No -- in C++, nesting classes only affects names and visibility, not the semantics of the class itself. As far as generated code goes, the nested class is no different from one that isn't nested.
All that's changed is the visibility and the name (e.g. if it's in a
private: section of the outer class, it's not visible to the outside world, and if it's in a
public: section, it's visible, but (of course) to name it you use
outer_class::inner_class. It's still a completely separate class though -- just for example, you can create an instance of the inner class without creating any instance of the outer class.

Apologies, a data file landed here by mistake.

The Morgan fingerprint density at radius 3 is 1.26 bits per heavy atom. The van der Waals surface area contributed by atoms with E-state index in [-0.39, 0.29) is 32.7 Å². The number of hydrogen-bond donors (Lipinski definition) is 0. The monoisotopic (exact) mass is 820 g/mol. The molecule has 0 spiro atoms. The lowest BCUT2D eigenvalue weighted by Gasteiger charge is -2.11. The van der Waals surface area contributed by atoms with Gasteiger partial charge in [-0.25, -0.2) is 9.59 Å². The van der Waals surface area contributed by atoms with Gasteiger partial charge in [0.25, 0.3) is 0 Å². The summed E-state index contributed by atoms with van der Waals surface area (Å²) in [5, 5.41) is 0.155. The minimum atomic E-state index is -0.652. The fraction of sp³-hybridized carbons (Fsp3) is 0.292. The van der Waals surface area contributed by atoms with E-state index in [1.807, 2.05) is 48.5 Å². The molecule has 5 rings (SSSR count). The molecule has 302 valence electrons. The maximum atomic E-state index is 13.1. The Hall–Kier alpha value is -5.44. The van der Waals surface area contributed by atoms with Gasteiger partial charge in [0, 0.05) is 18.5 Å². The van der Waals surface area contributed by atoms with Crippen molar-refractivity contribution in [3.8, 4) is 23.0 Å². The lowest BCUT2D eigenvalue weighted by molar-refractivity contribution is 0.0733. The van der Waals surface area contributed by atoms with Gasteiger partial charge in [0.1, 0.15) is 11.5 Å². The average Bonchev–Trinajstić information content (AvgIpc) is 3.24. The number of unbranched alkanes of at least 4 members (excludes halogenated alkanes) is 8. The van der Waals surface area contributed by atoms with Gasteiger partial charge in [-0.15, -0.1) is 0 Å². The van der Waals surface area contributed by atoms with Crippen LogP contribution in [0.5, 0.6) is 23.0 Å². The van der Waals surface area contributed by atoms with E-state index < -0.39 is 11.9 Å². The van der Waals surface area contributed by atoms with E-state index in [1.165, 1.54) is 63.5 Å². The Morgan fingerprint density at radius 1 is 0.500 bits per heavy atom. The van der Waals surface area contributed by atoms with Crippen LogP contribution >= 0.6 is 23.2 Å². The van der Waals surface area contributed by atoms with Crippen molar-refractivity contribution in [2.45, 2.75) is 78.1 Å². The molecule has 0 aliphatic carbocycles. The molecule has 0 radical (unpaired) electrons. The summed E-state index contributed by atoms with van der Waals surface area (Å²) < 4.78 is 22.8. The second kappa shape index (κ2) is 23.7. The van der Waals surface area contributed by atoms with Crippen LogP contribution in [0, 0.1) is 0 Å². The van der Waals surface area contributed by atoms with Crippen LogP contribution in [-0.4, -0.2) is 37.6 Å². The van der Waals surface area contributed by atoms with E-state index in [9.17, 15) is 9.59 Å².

Edit: Sorry, I missed part of your question. In C++ 0x, the inner class does have access to the the private parts of the outer class -- in essence, it's as if the outer class has declared the inner class as its friend, so private names are visible, but you still need to pass it something like a reference to an object of the outer class before it can invoke any non-static member functions of the outer class.
Although this isn't supposed to be the case yet, I believe most compilers implement this particular part already.